In this release, Red Hat Ceph Storage centralizes configuration in Monitors instead of using the Ceph configuration file (ceph.conf). Previously, changing configuration included manually updating ceph.conf, distributing it to appropriate nodes, and restarting all affected daemons. Now, the Monitors manage a configuration database that has the same semantic structure as ceph.conf. The database is accessible by the ceph config command. Any changes to the configuration are applied to daemons or clients in the system immediately and restarting them is no longer needed. Use the ceph config -h command for details on the available set of commands. Note that a Ceph configuration file is still required to identify the Monitors nodes.

Placement groups can now be auto-scaled

Red Hat Ceph Storage 4 introduces the ability to auto-scale placement groups (PGs). The number of placement groups (PGs) in a pool plays a significant role in how a cluster peers, distributes data, and rebalances. Auto-scaling the number of PGs can make managing the cluster easier. The new pg-autoscaling command provides recommendations for scaling PGs, or automatically scales PGs based on how the cluster is being used. For more details about auto-scaling PGs, see the Auto-scaling placement groups section in the Storage Strategies Guide for Red Hat Ceph Storage 4.

Introduction of diskprediction module

The Red Hat Ceph Storage diskprediction module gathers metrics to predict disk failures before they happen. The module has two modes, cloud and local. With this release, only the local mode is supported. The local mode does not require any external server for data analysis. It uses an internal predictor module for disk prediction service, and then returns the disk prediction result to the Ceph system.

To enable the diskprediction module:

ceph mgr module enable diskprediction_local

To set the prediction mode:

ceph config set global device_failure_prediction_mode local

To disable the diskprediction module:

ceph config set global device_failure_prediction_mode none

New configurable option: mon_memory_target

Red Hat Ceph Storage 4 introduces a new configurable option, mon_memory_target, used to set the target amount of bytes for Monitor memory usage. It specifies the amount of memory to allocate and manage using the priority cache tuner for the associated Monitor daemon caches. The default value of mon_memory_target is set to 2 GiB and you can change it during runtime with:

# ceph config set global mon_memory_target size

Prior to this release, as a cluster scaled, the Monitor specific RSS usage exceeded the limits that were set using the mon_osd_cache_size option, which led to issues. This enhancement allows for improved management of memory allocated to the monitor caches and keeps the usage within specified limits.

3.9. Block Devices (RBD)

Erasure coding for Ceph Block Device

Erasure coding for Ceph Block Device (RBD) is now fully supported. This feature allows RBD to store their data in an erasure coded pool. For details see the Erasure Coding with Overwrites section in the Storage Strategies for Red Hat Ceph Storage 4.

RBD performance monitoring and metrics gathering tools

Red Hat Ceph Storage 4 now incorporates new Ceph Block Device performance monitoring utilities for aggregated RBD image metrics for IOPS, throughput, and latency. Per-image RBD metrics are now available using the Ceph Manager Prometheus module, the Ceph Dashboard, and the rbd CLI using the rbd perf image iostat or rbd perf image iotop commands.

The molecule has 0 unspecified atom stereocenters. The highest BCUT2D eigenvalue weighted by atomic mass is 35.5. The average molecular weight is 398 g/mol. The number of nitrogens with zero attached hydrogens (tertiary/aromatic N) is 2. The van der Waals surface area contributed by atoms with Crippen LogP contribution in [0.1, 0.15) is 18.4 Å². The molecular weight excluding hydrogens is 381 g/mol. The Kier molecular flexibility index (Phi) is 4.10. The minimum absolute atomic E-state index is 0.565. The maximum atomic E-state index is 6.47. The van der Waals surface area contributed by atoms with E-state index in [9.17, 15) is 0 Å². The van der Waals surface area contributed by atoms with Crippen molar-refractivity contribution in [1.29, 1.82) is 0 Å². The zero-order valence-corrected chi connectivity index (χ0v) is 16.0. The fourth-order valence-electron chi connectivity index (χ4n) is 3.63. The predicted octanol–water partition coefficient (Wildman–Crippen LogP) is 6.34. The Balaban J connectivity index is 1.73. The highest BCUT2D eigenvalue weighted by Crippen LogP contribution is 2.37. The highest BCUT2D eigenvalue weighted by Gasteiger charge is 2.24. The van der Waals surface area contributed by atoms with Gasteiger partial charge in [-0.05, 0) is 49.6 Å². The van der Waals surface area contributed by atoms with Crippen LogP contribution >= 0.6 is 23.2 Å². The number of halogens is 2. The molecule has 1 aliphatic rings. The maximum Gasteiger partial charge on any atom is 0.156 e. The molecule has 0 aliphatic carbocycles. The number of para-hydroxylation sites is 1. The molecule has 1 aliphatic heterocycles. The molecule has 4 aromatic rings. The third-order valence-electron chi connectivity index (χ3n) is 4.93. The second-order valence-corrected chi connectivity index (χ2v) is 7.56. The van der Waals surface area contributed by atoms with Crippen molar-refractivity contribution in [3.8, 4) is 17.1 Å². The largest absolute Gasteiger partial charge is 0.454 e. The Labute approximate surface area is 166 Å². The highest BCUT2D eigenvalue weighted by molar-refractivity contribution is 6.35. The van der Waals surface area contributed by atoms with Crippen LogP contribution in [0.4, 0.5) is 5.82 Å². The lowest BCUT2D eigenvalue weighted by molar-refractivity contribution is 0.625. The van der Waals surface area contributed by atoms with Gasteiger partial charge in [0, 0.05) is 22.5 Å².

Cloned images can be created from non-primary images

Creating cloned child RBD images from mirrored non-primary parent image is now supported. Previously, cloning of mirrored images was only supported for primary images. When cloning golden images for virtual machines, this restriction prevented the creation of new cloned images from the golden non-primary image. This update removes this restriction, and cloned images can be created from non-primary mirrored images.

Segregating RBD images within isolated namespaces within the same pool

RBD images can now be segregated within isolated namespaces within the same pool. When using Ceph Block Devices directly without a higher-level system, such as OpenStack or OpenShift Container Storage, it was not possible to restrict user access to specific RBD images. When combined with CephX capabilities, users can be restricted to specific pool namespaces to restrict access to RBD images.

Moving RBD images between different pools within the same cluster

This version of Red Hat Ceph Storage adds the ability to move RBD images between different pools within the same cluster. For details, see the Moving images between pools section in the Block Device Guide for Red Hat Ceph Storage 4.

Long-running RBD operations can run in the background

Long-running RBD operations, such as image removal or cloned image flattening, can now be scheduled to run in the background. RBD operations that involve iterating over every backing RADOS object for the image can take a long time depending on the size of the image. When using the CLI to perform one of these operations, the rbd CLI is blocked until the operation is complete. These operations can now be scheduled to run by the Ceph Manager as a background task by using the ceph rbd task add commands. The progress of these tasks is visible on the Ceph dashboard as well as by using the CLI.

3.10. RBD Mirroring

Support for multiple active instances of RBD mirror daemon in a single storage cluster

Red Hat Ceph Storage 4 now supports deploying multiple active instances of the RBD mirror daemon in a single storage cluster. This enables multiple RBD mirror daemons to perform replication for the RBD images or pools using an algorithm for chunking the images across the number of active mirroring daemons.